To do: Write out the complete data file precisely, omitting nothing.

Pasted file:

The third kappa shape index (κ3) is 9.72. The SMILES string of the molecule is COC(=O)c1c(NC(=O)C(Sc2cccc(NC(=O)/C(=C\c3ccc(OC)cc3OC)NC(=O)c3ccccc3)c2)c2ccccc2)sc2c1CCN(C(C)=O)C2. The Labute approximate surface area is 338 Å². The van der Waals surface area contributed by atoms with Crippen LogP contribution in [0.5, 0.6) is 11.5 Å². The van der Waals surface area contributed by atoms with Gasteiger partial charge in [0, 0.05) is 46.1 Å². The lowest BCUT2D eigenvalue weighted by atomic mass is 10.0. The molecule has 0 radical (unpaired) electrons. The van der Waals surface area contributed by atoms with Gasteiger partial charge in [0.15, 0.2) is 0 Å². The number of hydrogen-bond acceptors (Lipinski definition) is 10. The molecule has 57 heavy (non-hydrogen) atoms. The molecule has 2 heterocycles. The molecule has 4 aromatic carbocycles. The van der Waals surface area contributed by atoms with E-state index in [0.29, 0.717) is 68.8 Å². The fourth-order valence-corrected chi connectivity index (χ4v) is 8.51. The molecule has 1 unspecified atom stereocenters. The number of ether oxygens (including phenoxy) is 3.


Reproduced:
The third kappa shape index (κ3) is 9.72. The SMILES string of the molecule is COC(=O)c1c(NC(=O)C(Sc2cccc(NC(=O)/C(=C\c3ccc(OC)cc3OC)NC(=O)c3ccccc3)c2)c2ccccc2)sc2c1CCN(C(C)=O)C2. The Labute approximate surface area is 338 Å². The van der Waals surface area contributed by atoms with Crippen LogP contribution in [0.5, 0.6) is 11.5 Å². The van der Waals surface area contributed by atoms with Gasteiger partial charge in [0, 0.05) is 46.1 Å². The lowest BCUT2D eigenvalue weighted by atomic mass is 10.0. The molecule has 0 radical (unpaired) electrons. The van der Waals surface area contributed by atoms with Gasteiger partial charge in [0.15, 0.2) is 0 Å². The number of hydrogen-bond acceptors (Lipinski definition) is 10. The molecule has 57 heavy (non-hydrogen) atoms. The molecule has 2 heterocycles. The molecule has 4 aromatic carbocycles. The van der Waals surface area contributed by atoms with E-state index in [0.29, 0.717) is 68.8 Å². The fourth-order valence-corrected chi connectivity index (χ4v) is 8.51. The molecule has 1 unspecified atom stereocenters. The number of ether oxygens (including phenoxy) is 3.